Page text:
Candyland is sharing space with Craftmania in Regent Street, Great Yarmouth. It comes from the family behind Beaches and Cream in Southwold and Lowestoft Picture: Liz CoatesCandyland is sharing space with Craftmania in Regent Street, Great Yarmouth. It comes from the family behind Beaches and Cream in Southwold and Lowestoft Picture: Liz Coates

Mrs Ventura said: “We have had a really positive start, it has gone very well.

“Everything is made here in Great Yarmouth.”

Candyland/Craftmania

Former Gunner landlady Jayne Davidson has opened an Avon shop in Regent Road selling Avon products and the opportunity to work as a representative Picture: Liz CoatesFormer Gunner landlady Jayne Davidson has opened an Avon shop in Regent Road selling Avon products and the opportunity to work as a representative Picture: Liz Coates

Regent Street

The former Craftmania shop in Regent Street has shifted mainly online, but it still has a presence in the new Candyland store.

The business is owned by the same people behind Beaches and Cream in Southwold and Lowestoft.

Manager Lisa Ellis said that while it was an uncertain time to be launching, she was heartened to see the number of new shops springing up.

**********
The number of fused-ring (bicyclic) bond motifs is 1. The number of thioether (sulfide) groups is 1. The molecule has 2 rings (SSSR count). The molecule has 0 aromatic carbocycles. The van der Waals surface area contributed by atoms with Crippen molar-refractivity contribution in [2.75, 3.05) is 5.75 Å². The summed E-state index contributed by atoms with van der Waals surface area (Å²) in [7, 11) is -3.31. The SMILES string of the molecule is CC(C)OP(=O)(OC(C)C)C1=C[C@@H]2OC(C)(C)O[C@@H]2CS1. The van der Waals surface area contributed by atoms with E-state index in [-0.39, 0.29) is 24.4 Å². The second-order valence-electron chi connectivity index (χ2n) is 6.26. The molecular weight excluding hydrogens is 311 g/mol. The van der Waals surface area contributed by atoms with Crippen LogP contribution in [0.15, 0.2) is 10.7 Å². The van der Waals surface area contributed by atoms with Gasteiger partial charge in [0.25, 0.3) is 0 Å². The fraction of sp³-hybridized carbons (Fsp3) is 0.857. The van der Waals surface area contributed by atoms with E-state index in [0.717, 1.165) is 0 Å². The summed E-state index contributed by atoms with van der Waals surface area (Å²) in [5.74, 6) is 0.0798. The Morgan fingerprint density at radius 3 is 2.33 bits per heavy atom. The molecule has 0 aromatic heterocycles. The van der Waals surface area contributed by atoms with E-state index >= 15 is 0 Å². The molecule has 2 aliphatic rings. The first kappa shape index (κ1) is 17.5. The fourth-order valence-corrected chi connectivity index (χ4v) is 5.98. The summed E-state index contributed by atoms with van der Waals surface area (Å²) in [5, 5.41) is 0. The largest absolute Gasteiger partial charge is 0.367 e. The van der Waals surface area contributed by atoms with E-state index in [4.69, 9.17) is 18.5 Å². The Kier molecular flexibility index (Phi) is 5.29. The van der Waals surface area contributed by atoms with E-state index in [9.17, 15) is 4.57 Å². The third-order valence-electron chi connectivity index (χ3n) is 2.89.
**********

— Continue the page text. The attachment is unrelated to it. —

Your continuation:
Inside Jayne Davidson's Avon shop in Regent Road. She has committed to three years in the store in Great Yarmouth's main tourism thoroughfare Picture: Liz CoatesInside Jayne Davidson's Avon shop in Regent Road. She has committed to three years in the store in Great Yarmouth's main tourism thoroughfare Picture: Liz Coates

And although the Craftmania element was much reduced it also had a role as a click-and-collect hub for online sales.

Candyland sells bubble tea and slushies as well as a range of sweets and drinks from across the world including Japan, America, and Canada.

Billions Barber Shop

Nowak Pawel inside his shop in Regent Street, Great Yarmouth, called Pretty Things. He is among a number of entrepreneurs to launch a business in the town during the pandemic Picture: Liz CoatesNowak Pawel inside his shop in Regent Street, Great Yarmouth, called Pretty Things. He is among a number of entrepreneurs to launch a business in the town during the pandemic Picture: Liz Coates